Re: 2048 CPUs [was: Re: New filesystem for Linux]

From: Mikulas Patocka
Date: Sun Nov 05 2006 - 20:55:47 EST

On Sun, 5 Nov 2006, Albert Cahalan wrote:

On 11/4/06, Mikulas Patocka <mikulas@xxxxxxxxxxxxxxxxxxxxxxxx> wrote:
>> Does one Linux kernel run on system with 1024 cpus? I guess it
>> must fry spinlocks... (or even lockup due to spinlock livelocks)
> The SGI Altix can have 2048 CPUs.

And does it run one image of Linux? Or more images each on few cpus?

Yes, of course it runs one image of Linux. It's SMP, not a cluster.
If I remember right:

2 CPUs per chip
2 chips per board (with local RAM; this is NUMA)
512 boards per machine

How do they solve problem with spinlock livelocks?

If time-spent-outside-spinlock/time-spent-in-spinlock < number-of-cpus,
the spinlock livelock may happen --- this condition is not true normally
with 2 or 4 cpus, but for that high amount of cpus, there is a danger.

Or do they have some special hardware spinlock instruction that guarantees

Well first of all it's using IA-64 processors. These do atomic operations
via instructions that are essentially "take lock" and "release lock".
The non-CPU hardware probably recognizes these operations by the
special bus cycles and does whatever is needed to ensure fairness.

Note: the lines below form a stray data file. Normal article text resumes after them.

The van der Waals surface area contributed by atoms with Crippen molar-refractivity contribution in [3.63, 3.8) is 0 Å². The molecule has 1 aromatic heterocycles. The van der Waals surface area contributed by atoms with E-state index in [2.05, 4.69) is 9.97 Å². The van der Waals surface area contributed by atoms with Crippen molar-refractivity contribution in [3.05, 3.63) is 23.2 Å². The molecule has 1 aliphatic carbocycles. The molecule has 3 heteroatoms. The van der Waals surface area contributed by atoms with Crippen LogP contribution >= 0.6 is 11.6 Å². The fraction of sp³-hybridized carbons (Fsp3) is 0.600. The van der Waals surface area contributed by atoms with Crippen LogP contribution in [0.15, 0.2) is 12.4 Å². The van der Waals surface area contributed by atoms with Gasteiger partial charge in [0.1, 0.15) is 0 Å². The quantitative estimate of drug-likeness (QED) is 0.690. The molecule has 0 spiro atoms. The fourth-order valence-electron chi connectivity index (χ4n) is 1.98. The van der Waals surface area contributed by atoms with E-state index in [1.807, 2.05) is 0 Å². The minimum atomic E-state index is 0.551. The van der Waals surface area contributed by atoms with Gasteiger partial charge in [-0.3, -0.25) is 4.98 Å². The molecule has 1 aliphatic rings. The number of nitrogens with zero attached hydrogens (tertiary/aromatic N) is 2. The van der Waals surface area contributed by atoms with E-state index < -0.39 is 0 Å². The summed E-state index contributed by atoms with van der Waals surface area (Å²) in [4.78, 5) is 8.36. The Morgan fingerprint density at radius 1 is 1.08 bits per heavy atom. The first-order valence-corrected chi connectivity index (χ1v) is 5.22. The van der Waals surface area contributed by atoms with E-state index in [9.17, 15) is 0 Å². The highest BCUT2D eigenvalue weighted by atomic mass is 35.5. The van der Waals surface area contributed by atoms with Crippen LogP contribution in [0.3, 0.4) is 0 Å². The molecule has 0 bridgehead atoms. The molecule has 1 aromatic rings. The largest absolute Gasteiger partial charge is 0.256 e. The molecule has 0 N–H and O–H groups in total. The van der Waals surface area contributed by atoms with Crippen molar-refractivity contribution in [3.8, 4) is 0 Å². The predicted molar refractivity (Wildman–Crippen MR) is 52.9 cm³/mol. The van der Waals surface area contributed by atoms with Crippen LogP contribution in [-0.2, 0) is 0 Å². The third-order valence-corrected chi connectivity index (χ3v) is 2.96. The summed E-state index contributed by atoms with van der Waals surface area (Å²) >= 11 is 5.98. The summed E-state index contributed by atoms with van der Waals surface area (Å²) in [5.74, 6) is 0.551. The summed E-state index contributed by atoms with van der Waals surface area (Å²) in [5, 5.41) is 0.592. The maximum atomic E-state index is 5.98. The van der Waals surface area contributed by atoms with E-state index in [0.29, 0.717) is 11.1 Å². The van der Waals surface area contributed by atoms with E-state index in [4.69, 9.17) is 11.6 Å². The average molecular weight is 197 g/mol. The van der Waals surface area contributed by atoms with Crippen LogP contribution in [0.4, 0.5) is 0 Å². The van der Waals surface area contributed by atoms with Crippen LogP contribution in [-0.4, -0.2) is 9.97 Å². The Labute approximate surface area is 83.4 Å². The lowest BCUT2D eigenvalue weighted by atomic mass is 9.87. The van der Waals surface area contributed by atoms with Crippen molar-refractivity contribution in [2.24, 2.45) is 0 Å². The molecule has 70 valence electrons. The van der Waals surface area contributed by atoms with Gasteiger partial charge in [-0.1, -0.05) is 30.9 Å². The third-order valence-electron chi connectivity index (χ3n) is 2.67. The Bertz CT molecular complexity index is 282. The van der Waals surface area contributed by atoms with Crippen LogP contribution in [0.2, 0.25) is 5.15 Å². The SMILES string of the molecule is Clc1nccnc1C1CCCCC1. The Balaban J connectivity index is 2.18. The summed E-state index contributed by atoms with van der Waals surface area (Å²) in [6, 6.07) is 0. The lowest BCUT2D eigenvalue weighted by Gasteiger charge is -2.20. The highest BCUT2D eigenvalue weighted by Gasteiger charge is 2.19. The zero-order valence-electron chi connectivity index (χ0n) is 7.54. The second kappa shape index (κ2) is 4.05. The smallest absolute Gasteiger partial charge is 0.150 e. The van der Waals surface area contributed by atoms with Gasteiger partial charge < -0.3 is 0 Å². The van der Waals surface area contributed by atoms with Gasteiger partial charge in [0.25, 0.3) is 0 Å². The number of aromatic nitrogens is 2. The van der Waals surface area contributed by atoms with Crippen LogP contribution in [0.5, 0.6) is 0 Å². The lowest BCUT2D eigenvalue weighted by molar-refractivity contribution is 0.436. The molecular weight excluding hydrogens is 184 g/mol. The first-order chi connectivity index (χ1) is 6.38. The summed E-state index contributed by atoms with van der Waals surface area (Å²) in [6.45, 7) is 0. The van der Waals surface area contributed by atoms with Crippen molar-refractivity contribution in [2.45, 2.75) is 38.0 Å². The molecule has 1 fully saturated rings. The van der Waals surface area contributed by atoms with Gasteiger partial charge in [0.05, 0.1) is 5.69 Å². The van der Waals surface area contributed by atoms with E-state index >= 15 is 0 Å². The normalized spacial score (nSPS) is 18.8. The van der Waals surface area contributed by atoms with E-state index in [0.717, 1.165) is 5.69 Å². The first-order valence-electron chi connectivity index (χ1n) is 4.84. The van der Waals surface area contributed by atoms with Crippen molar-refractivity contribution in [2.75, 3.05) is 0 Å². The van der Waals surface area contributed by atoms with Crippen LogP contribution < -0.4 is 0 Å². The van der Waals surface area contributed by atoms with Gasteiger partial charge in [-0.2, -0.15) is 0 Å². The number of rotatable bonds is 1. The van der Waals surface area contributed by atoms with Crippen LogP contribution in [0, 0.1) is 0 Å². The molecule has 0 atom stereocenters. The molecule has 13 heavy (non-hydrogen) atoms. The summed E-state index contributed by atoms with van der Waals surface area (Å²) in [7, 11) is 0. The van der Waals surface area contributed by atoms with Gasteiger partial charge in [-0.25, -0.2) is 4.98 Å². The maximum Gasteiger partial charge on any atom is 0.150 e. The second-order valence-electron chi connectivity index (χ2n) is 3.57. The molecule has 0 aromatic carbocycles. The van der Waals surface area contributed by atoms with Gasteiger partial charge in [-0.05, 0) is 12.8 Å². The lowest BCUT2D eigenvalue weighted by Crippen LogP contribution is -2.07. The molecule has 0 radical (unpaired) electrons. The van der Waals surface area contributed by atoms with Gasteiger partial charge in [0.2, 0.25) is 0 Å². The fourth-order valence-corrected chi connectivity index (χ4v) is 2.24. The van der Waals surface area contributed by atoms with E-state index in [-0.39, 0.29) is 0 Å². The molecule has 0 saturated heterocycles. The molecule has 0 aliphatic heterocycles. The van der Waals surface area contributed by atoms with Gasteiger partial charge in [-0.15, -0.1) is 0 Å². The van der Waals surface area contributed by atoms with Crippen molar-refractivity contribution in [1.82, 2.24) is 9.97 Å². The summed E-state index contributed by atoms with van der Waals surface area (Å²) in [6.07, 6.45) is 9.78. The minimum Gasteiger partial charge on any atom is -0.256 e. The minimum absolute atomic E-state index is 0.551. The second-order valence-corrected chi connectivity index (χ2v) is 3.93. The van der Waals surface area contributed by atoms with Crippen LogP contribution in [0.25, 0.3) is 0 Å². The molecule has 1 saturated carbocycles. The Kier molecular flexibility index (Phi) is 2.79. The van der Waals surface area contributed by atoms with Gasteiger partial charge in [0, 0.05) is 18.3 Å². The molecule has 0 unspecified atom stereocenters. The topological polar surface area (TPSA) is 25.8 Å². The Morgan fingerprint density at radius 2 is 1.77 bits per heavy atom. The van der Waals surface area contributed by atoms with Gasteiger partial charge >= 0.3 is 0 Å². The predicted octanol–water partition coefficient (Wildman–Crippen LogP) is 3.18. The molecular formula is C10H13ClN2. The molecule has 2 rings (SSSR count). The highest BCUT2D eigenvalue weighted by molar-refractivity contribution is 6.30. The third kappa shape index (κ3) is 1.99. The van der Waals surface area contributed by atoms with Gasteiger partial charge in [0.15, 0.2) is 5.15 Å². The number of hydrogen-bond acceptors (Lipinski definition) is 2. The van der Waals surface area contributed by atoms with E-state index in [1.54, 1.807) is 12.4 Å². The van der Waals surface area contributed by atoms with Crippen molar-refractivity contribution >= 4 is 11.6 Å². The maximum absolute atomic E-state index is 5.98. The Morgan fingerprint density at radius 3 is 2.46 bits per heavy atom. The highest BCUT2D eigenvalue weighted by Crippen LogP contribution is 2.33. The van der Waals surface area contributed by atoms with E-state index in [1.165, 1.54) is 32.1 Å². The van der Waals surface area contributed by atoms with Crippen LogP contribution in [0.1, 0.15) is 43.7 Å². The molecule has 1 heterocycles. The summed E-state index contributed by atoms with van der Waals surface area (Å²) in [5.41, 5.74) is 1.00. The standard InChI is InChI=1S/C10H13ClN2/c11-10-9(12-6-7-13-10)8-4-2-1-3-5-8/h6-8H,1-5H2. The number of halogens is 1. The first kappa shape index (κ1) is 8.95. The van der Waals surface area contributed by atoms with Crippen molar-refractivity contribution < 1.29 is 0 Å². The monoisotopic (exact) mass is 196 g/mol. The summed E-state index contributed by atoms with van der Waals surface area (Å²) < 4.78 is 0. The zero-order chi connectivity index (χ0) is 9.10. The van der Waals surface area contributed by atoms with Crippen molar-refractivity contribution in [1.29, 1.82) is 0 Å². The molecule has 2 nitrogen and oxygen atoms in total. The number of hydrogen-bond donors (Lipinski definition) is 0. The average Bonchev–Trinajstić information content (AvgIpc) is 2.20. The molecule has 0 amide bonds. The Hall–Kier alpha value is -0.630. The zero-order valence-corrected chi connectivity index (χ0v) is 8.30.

It looks like a normal looping spinlock with rep nop and cmpxchg on i386. Not that I understand IA64 assembler --- but look at ia64_spinlock_contention --- it looks like a loop with pause and nonatomic test and a branch to acquire spinlock atomically with cmpxchg --- nothing that would prevent starving there.

Second of all, I think we just try to avoid having long spinlock hold
times. The SGI people love using RCU. As I recall, SGI also caused
Linux to get a sequence lock for jiffies.

That is right, that you should avoid contention --- but the kernel should be stable no matter what userspace programs you run. Or does it mean that scientists can run only trusted programs on Altix that do not perform too many certain syscalls concurently in order to not jam spinlocks?

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